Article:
What am I doing right? If I google on "java war" right now, one of my pages ends up as hit #8 on the first result page. That is strange in so many ways, especially considering the double or triple meaning of the phrase.
The Indonesian Java War (1825 - 1830) gets two hits before mine - Wikipedia is of course at the top. McDonald's coffee fight with Starbucks is represented by one hit and the remaining four are, as is mine, about Java code WAR files.
I haven't even tried to promote this site and it's really just a disjointed mess of vastly varying information and musings. Besides, that particular page can't possibly be very interesting for most people.
The only reasons I can think of why my site seems to score rather consistently well on Google are
- The site is oldish by now. Even though it has changed over the years, some continuity has always been a priority. Maybe age and continuity is a factor.
- I have always strived to keep all pages clean and simple. Most of them validate cleanly as strict XHTML 1.0 (or did, last time I checked) and the separation between content and style is more or less complete now. Thanks, Drupal.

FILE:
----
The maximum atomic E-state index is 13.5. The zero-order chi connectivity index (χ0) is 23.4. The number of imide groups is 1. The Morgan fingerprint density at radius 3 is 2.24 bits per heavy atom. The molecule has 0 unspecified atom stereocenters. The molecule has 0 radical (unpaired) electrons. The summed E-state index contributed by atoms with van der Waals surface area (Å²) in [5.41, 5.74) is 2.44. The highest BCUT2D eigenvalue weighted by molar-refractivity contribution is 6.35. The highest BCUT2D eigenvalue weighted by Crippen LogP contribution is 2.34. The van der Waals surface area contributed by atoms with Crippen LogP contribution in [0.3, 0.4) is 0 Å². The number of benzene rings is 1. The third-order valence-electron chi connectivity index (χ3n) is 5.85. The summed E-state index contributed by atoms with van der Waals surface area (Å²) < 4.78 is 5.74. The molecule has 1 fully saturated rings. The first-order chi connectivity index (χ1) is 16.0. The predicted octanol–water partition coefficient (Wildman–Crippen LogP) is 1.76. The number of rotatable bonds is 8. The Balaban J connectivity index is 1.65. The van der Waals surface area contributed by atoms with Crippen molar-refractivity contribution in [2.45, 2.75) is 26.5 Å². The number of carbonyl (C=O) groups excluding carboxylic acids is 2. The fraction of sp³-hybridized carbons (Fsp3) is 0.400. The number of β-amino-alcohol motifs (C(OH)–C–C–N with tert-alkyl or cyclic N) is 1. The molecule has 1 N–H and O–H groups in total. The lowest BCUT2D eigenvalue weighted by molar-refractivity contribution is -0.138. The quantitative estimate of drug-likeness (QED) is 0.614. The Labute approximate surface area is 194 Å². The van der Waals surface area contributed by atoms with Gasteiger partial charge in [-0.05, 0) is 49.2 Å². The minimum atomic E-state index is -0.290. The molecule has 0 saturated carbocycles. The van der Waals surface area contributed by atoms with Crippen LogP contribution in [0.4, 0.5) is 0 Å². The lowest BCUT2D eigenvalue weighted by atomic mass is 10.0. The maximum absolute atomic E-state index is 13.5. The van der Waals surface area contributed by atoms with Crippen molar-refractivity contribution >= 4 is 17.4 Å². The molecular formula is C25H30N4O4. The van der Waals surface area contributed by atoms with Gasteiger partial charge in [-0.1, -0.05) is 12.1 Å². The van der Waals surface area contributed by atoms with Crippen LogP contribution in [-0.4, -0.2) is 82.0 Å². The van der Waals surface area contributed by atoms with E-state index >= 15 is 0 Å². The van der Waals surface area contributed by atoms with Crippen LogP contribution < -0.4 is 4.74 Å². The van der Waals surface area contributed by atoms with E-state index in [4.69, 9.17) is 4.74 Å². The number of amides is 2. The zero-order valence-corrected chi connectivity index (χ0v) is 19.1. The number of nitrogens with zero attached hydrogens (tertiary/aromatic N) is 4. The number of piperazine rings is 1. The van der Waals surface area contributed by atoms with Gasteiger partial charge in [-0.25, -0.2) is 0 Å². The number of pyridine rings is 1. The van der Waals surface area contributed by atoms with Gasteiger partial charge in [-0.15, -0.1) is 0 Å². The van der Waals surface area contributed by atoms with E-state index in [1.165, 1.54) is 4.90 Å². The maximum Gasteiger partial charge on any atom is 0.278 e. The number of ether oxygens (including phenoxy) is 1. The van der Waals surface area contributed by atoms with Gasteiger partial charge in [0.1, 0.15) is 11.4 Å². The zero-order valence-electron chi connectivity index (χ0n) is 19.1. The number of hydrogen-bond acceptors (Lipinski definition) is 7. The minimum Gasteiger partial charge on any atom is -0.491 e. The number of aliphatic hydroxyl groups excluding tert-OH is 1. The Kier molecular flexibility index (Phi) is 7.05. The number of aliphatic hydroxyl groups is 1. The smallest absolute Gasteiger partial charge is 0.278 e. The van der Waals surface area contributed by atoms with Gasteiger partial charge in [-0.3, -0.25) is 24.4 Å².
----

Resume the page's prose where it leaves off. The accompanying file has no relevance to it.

- I have tried to keep the info/noise ratio as high as possible. I haven't used keywords extensively or consciously tried to bake any Google lures into the text. I just say what I want to say, basically. Images are there to illustrate, not dominate.
- I have tried, not entirely successfully, to build a page structure that's easy to understand and move around in.
I believe all these points are at least as important for a search engine as they are for a human reader.
I know there are plenty of SEO companies out there trying to make money by tricking clients into thinking that the search engines can be fooled, but in reality, it's probably best to just do your web publishing properly, writing for the reader and keeping it simple. That's what the readers want, and Google wants to find what the readers are interested in.